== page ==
Here are a few quick and easy ways to at least counter-balance your child’s time spent on devices.

  • Instill a ‘no-phones-at-meals’ policy in your home (one expert with whom I spoke recommends putting a basket in the kitchen where all family members deposit their phones before they come to the table)
  • Limit video game time by turning off the router in your home every night
  • Encourage (force, if necessary) your children to socialize with friends offline
  • Send your children to a no-tech sleep away camp during the summer
  • Know the games your children are playing so you can assess the level of violence, profanity and socialization (and with whom they are speaking in those headsets)
  • Model healthy tech use for your children
  • Give children chores to do which help the family function more smoothly and that get them off their devices
  • Find a way for your child to connect to something greater than themselves which reminds them of their own humanity

As more research is done on digital addiction, we will learn more about what types of children are most susceptible. In the meantime, my theory is that gifted children are more likely to find missing social connections and intellectual stimulation using social media, video games and the Internet, making them particularly vulnerable to becoming digital addicts.

Guest Blogger

Helping Your Child Manage Anxiety

Volume 10

“Those kids were mean to me again in school today,” Jake told his mom quietly.

“Oh no! What happened?” Jake’s mom asked, concerned.

“They wouldn’t let me sit with them at lunch.  I had to sit by myself,” Jake told her.

“Oh no. Not again!” Jake’s mom responded, feeling her own anxiety rising.

Of course Jake’s mom is worried. How could she not be worried when others were mean to her child?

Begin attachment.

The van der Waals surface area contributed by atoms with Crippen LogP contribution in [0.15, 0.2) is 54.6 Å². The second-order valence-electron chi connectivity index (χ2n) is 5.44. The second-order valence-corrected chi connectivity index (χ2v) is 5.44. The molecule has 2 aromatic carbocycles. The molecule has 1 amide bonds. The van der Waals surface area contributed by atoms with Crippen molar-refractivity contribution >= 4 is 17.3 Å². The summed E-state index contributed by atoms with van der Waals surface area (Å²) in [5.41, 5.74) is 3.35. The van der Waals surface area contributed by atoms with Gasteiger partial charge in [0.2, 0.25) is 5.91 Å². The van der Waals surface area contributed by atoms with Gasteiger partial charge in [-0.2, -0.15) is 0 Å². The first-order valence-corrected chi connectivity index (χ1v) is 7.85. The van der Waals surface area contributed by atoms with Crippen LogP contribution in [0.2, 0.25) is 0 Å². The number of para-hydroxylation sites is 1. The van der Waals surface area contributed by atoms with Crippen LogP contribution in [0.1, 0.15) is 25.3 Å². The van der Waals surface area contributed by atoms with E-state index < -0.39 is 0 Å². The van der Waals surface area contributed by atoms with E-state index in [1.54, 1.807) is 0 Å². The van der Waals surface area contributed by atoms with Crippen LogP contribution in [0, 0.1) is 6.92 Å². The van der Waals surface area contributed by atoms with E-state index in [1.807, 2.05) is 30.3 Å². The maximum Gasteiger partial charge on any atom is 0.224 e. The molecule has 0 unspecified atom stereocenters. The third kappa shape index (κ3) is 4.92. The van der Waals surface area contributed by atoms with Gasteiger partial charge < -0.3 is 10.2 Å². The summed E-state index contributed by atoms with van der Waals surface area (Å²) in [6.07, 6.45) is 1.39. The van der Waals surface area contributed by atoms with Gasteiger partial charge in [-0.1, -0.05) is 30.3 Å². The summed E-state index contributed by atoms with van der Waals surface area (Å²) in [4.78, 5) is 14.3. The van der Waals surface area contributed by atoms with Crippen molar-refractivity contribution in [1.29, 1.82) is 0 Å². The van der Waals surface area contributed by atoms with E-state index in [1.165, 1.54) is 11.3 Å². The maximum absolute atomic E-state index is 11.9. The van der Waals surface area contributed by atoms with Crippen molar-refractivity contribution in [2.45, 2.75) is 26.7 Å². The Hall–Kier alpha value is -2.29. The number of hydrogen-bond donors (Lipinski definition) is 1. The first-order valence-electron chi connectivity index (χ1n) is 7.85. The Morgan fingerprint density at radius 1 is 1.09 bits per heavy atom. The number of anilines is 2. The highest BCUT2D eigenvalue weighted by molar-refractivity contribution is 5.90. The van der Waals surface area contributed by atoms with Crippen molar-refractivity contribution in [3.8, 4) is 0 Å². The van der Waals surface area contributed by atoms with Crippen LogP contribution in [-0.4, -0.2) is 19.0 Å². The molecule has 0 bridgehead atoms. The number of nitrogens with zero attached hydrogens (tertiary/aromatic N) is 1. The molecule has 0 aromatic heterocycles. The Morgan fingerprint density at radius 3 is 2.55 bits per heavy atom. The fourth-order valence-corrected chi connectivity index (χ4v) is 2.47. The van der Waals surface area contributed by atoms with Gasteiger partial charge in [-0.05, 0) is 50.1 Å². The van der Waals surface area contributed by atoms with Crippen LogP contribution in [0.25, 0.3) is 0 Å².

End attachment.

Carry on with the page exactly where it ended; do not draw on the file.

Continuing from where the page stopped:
Fears and worries are an inevitable part of parenting. Fortunately, being afraid or worried isn’t necessarily a problem in itself. But when you have an anxious child, it’s very important to show your child that you can handle your fears and worries.


Most importantly, if children believe that we can’t handle something, how can they believe that they can handle it? If Jake notices that his social difficulties cause anxiety in his mother, his own fears about the situation are likely to be reinforced.

It’s also important to offer children a model of what it looks like to manage our emotions. How we handle our fears – how we demonstrate that we are not controlled by our feelings – can teach our children how to handle their own fears.

So how do we make sure our worries don’t control us?

  • When you’re feeling worried, notice that feeling. Then acknowledge that you can handle it. You can even say to your child, “This makes me feel worried. I can handle it though.”
  • Then model how to “release” that worried energy. Take some deep breaths. Or wrap your arms around yourself, give yourself a tight squeeze and then slowly let go. Or do a simple mental exercise, which can bring the more rational part of your brain back online. (For example, go through the alphabet, skipping every other letter… A, C, E….)

You can even reinforce this strategy by making a plan ahead of time for how you’ll handle it the next time you feel worried. First, identify the situations that cause anxiety. Do you become anxious when your child says they got in trouble for not paying attention again? Or maybe when your child struggles with peer relationships? Once you identify your trigger (most people only have a few that they just recycle!), make a plan for how you’ll handle it in the moment. You can follow the format: “When my child ______, I will ________.” That might sound something like, “When my child tells me that he’s struggling with peers, I will tell him how I’m feeling and then get up and walk around until I feel better. Then I’ll talk to him once I’m calm.” The more you remind yourself of your “calm down plan” when you’re not flooded with emotion, the more you’ll be able to call upon it when you are.